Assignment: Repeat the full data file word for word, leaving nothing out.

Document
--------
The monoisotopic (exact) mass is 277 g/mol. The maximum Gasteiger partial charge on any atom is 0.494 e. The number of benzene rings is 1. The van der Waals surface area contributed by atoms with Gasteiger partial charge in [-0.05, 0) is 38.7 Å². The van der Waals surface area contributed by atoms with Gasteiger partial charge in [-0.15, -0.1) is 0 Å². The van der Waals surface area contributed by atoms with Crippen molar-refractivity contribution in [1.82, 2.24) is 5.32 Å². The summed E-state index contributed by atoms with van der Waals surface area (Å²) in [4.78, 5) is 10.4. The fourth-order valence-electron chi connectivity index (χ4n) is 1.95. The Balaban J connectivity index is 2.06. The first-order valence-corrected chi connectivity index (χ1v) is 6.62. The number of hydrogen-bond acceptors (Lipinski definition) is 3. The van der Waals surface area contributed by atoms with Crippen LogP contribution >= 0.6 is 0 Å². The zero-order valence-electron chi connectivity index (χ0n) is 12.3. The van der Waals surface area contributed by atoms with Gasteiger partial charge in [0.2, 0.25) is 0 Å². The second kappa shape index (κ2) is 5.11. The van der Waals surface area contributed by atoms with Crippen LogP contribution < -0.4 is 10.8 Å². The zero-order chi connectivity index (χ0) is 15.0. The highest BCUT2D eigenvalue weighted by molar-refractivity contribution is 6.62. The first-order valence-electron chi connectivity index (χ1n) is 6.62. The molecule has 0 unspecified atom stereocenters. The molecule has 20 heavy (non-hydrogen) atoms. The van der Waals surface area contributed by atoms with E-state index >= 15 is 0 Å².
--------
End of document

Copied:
The monoisotopic (exact) mass is 277 g/mol. The maximum Gasteiger partial charge on any atom is 0.494 e. The number of benzene rings is 1. The van der Waals surface area contributed by atoms with Gasteiger partial charge in [-0.05, 0) is 38.7 Å². The van der Waals surface area contributed by atoms with Gasteiger partial charge in [-0.15, -0.1) is 0 Å². The van der Waals surface area contributed by atoms with Crippen molar-refractivity contribution in [1.82, 2.24) is 5.32 Å². The summed E-state index contributed by atoms with van der Waals surface area (Å²) in [4.78, 5) is 10.4. The fourth-order valence-electron chi connectivity index (χ4n) is 1.95. The Balaban J connectivity index is 2.06. The first-order valence-corrected chi connectivity index (χ1v) is 6.62. The number of hydrogen-bond acceptors (Lipinski definition) is 3. The van der Waals surface area contributed by atoms with Crippen LogP contribution >= 0.6 is 0 Å². The zero-order valence-electron chi connectivity index (χ0n) is 12.3. The van der Waals surface area contributed by atoms with Gasteiger partial charge in [0.2, 0.25) is 0 Å². The second kappa shape index (κ2) is 5.11. The van der Waals surface area contributed by atoms with Crippen LogP contribution < -0.4 is 10.8 Å². The zero-order chi connectivity index (χ0) is 15.0. The highest BCUT2D eigenvalue weighted by molar-refractivity contribution is 6.62. The first-order valence-electron chi connectivity index (χ1n) is 6.62. The molecule has 0 unspecified atom stereocenters. The molecule has 20 heavy (non-hydrogen) atoms. The van der Waals surface area contributed by atoms with E-state index >= 15 is 0 Å².